Slide 3: “The market has spoken” I was looking for proof to back up this statement, but see none. The market in Asia and, to a lesser degree, Europe is migrating toward IPv6, adding capabilities in the backbone for IPv6 applications. The applications don’t exist yet, but the market migration continues anyway.
    Slide 6: “address trading market” This is an interesting idea. I don?t think it would succeed, but it is interesting.
    Slide 6: “Actually a good reason not to move to another network technology” US domination of IPv4 is a good reason to stay with IPv4, but if the rest of the world migrates to IPv6, then we will be in a very bad position. This is a far-future scenario, but not far-fetched. Asian countries are migrating to IPv6: Japan and Korea have had government mandates in place since 2002 that all ISPs must support IPv6 and they are establishing IPv6 networks and applications. One impetus behind the US mandate to move government networks to IPv6 is to prevent us falling behind and losing our Internet dominance as other countries gain IPv6 knowledge and power.
    Slide 7: “IPSEC…is in every IPv4 implementation.” This is not true. IPSEC may be more common now, but it is not in all IPv4 implementations. It IS mandated for all IPv6 products, though.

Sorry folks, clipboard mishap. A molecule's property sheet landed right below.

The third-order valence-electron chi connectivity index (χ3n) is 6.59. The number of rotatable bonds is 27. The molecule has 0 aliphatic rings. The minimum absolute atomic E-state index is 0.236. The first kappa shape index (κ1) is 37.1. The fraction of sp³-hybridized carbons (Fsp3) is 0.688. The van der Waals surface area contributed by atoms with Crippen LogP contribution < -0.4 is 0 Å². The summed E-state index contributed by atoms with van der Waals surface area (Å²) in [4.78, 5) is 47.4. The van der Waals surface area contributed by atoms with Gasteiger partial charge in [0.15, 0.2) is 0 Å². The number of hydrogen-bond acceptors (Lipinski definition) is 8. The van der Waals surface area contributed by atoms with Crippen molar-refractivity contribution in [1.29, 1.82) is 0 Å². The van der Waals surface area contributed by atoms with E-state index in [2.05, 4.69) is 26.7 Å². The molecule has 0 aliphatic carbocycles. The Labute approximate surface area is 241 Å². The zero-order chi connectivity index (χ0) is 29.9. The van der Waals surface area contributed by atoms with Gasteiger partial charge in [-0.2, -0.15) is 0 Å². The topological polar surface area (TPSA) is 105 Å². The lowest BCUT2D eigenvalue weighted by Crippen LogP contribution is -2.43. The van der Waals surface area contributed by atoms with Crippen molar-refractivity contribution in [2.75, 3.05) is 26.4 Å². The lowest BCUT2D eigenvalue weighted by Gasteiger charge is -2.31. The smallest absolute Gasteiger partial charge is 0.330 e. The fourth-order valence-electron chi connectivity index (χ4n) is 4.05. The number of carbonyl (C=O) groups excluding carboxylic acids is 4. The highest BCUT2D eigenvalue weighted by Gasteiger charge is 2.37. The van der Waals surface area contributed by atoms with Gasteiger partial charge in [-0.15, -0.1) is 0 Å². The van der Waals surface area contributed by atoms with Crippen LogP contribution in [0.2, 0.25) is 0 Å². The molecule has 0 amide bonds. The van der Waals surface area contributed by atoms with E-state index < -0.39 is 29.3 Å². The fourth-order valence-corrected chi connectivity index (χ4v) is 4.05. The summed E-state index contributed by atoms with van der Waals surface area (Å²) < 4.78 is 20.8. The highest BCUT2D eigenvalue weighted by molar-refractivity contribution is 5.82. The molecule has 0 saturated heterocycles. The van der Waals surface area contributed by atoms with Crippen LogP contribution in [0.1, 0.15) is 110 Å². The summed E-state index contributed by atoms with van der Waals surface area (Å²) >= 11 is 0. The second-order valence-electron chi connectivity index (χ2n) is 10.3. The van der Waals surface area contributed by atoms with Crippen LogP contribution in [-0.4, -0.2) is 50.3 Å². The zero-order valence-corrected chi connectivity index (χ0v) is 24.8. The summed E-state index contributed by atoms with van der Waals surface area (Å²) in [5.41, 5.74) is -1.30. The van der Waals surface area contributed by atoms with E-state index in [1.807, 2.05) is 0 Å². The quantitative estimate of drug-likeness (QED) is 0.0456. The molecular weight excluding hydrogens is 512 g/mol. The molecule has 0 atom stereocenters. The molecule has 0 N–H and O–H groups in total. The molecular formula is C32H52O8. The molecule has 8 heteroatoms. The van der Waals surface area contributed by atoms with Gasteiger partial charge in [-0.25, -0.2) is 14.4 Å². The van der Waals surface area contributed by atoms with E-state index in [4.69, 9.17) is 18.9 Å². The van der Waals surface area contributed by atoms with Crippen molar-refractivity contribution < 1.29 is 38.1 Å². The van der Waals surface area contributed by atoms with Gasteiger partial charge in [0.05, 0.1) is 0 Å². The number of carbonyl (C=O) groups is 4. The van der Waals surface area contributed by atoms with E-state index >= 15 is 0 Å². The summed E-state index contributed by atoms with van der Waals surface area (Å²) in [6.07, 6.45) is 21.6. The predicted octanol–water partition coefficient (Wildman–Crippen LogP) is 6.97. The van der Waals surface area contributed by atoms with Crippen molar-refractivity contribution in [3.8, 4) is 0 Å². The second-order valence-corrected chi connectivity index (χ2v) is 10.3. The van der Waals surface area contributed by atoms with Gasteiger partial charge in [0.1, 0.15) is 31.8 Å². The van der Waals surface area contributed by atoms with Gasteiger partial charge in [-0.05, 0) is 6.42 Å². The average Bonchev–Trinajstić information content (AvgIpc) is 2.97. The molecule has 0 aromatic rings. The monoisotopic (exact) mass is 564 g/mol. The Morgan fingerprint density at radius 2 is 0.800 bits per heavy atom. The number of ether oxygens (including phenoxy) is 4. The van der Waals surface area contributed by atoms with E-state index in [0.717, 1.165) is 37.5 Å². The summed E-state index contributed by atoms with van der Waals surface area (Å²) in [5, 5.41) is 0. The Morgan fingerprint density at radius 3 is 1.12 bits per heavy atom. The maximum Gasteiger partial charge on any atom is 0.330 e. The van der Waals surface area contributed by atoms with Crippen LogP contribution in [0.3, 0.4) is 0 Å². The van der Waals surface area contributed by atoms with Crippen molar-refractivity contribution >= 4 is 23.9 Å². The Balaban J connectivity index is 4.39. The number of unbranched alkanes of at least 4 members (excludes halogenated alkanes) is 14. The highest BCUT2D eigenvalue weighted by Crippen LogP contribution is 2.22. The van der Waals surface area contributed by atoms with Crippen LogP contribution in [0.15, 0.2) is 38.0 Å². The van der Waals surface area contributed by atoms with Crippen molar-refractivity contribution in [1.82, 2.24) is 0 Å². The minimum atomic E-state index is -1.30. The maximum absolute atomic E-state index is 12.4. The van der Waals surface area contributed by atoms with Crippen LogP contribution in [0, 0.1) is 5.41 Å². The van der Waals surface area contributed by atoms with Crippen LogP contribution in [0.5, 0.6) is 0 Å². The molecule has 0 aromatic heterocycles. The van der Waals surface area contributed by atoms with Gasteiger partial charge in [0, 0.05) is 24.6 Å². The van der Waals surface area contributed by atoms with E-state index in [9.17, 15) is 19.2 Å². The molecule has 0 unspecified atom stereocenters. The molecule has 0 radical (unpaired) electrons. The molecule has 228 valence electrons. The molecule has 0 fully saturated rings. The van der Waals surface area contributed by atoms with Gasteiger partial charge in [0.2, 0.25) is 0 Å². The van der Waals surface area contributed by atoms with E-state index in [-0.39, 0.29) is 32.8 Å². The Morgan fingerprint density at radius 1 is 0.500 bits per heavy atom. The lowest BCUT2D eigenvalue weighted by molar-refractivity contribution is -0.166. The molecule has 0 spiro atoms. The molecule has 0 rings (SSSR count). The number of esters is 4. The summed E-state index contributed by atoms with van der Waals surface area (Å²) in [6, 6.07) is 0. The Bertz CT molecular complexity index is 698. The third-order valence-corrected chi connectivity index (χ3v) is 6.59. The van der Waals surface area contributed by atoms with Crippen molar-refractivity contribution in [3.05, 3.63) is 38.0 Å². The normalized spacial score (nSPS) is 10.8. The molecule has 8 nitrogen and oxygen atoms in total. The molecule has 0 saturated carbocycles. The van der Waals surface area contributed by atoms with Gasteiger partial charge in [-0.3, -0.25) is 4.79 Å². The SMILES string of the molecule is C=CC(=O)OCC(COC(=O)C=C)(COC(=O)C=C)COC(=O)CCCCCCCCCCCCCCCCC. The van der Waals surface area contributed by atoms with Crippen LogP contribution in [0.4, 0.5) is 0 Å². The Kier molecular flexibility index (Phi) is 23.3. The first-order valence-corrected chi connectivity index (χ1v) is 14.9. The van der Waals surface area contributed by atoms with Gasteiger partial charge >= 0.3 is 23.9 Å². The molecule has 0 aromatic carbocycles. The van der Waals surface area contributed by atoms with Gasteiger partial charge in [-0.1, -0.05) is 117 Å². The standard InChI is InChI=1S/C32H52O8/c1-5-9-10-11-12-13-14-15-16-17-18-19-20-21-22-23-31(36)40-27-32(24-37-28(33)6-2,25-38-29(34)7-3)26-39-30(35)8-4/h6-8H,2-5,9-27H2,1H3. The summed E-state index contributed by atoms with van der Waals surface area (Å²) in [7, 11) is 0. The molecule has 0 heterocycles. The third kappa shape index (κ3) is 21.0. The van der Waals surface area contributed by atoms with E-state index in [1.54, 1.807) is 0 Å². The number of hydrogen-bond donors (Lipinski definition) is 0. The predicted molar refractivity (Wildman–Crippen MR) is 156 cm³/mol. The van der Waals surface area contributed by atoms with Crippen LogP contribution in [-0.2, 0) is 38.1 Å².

Slide 7: “NAT is evil.” NAT solves problems and introduces new problems. NAT prevents end-end communication which the Internet was based on. We see the problems with new applications like VoIP and Internet gaming. You can?t initiate a peer-peer game if both users are behind NATs, because neither user is able to call to an IP address (NAT disguises the IP addresses). This is only solvable through intermediate, non-NAT-ted, servers that the users can both contact. This has hindered Internet application growth. IPv6 may or may not fix this problem. It won’t require NAT for address space, but the security implementations being considered for IPv6 networks could cause many of the same problems.
    Slide 7: “IPv6 is more dangerous [than NAT]” Why?
    Slide 8: “IPv6 has little or no market adoption anywhere.” Not true. Europe and especially Asia are adopting IPv6, by necessity. A few years ago the Chinese government decided to Internet-connect all of their school systems. They requested 65000 class B addresses, one for each of their school districts. They were given a single class B network and told to share, using NAT. This was unacceptable to China and was an impetus for their migration to IPv6.
    Slide 9: “Support of IPv6 is not required for…business with US Fed Govt.” Huh? DoD and OMB have mandates in place that any IT product must have IPv6 capability to be purchased. Initially (2003), the definition of IPv6-capable was fairly loose, but each year we?ve tightened it up and now products that don’t demonstrate IPv6 capabilities are not purchased.
    Slide 10: Asia wants it. DoD wants it, not simply to keep up with the Joneses (or Changs), but also for the potential of enhanced capabilities. DoD is interested in improved mobility, simplified management, tighter security, ad hoc networking, header compression and other network bandwidth efficiencies. Most of these features are not implemented – no products exist to take advantage of these IPv6 promises, in fact some things like management and security will actually be harder for a time while both IPv4 and IPv6 are on the network – but these benefits are the rationale why DoD is migrating to IPv6.